Marcus Carius has made a name for himself as the go-to guy for the weird and difficult. Whether its dental implants for dogs, precision components for cyclotrons, complex plastic injection moulds, microsurgical instruments, or custom sex toys, the owner of Implant Mechanix is the catchall for work that others can’t do or don’t want.
His shop is likewise an eclectic mix of machine tools. A 2011 CHMER wire EDM machine sits in the corner alongside an old Hansvedt CNC sinker, not too far away from a Defiance VTX-1 benchtop milling machine. There’s a Prodigy CNC gang style lathe and a Haas Mini Mill. Add to this a broad assortment of manual equipment—a turret mill, Monarch engine lathe, a couple of grinders, even a laser welding machine—and Carius can tackle most anything that fits through the door.
Until now, it’s been a small door. Since opening Implant Mechanix Inc., Carius has been machining parts in a space smaller than many people’s apartments. With a shop this size, he jokes that it’s always been easy to sweep the floors, assuming he has the time—fortunately for him, he’s generally been too busy to do so.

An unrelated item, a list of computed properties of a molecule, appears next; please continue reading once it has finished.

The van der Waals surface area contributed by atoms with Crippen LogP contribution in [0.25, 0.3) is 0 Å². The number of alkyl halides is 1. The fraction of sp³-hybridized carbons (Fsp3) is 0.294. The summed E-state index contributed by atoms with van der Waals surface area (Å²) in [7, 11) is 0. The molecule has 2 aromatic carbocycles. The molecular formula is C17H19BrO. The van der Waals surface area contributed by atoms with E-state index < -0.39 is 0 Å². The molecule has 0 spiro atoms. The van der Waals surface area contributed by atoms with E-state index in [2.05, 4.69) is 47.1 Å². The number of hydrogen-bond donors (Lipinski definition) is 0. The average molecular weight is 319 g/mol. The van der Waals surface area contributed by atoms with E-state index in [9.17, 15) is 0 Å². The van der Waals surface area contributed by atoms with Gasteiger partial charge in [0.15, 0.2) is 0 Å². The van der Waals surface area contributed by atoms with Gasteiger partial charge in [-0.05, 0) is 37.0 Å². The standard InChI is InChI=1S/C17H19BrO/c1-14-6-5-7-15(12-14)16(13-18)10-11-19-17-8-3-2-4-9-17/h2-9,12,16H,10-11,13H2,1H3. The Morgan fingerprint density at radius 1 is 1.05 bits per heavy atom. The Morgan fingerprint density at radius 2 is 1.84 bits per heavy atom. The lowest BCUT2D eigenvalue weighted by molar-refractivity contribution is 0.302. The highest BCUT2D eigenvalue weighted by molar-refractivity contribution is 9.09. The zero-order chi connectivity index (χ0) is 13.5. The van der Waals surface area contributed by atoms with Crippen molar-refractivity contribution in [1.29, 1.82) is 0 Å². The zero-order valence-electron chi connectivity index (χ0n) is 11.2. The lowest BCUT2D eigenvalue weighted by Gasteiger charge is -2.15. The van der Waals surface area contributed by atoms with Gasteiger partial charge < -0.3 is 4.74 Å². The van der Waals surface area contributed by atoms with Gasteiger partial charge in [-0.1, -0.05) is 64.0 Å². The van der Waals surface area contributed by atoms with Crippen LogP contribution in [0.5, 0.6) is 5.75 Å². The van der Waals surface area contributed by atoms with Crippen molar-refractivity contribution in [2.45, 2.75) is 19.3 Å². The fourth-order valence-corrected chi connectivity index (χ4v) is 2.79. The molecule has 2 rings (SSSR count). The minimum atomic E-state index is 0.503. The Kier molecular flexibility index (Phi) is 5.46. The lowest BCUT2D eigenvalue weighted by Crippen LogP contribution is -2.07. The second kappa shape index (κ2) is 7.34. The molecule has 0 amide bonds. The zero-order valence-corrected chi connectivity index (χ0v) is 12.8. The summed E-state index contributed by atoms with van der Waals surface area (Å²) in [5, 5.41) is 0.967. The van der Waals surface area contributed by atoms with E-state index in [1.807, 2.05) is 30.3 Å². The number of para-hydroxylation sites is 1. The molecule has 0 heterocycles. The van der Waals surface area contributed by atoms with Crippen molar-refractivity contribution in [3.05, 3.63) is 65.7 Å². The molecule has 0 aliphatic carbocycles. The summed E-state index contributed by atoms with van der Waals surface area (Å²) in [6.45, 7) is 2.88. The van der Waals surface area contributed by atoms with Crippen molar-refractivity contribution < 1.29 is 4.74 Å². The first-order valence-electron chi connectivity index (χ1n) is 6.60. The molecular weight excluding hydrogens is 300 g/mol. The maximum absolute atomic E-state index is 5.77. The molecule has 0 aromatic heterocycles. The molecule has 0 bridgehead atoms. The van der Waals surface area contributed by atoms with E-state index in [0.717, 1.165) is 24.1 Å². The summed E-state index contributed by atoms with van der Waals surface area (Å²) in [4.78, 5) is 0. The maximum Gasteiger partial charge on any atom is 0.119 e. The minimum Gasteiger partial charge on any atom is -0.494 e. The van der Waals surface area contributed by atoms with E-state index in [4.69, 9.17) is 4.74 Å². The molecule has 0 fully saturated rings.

Not too long ago, however, the city of Vancouver decided to raze his building to make room for condominiums. Carius relocated the shop an hour east of downtown Vancouver. “It’s a mixed blessing,” he says. “I pay less money for nearly three times the square footage, but I can’t ride my bike to work anymore.”
With all that space, Carius has his sights set on some new equipment. While he can hold a “tenth or two” in a pinch, he admits it takes some babysitting, and would like equipment with much higher spindle speeds and better motion control. “I want way better accuracy than what I have now. That’s becoming more and more important for the work we’re trying to do.”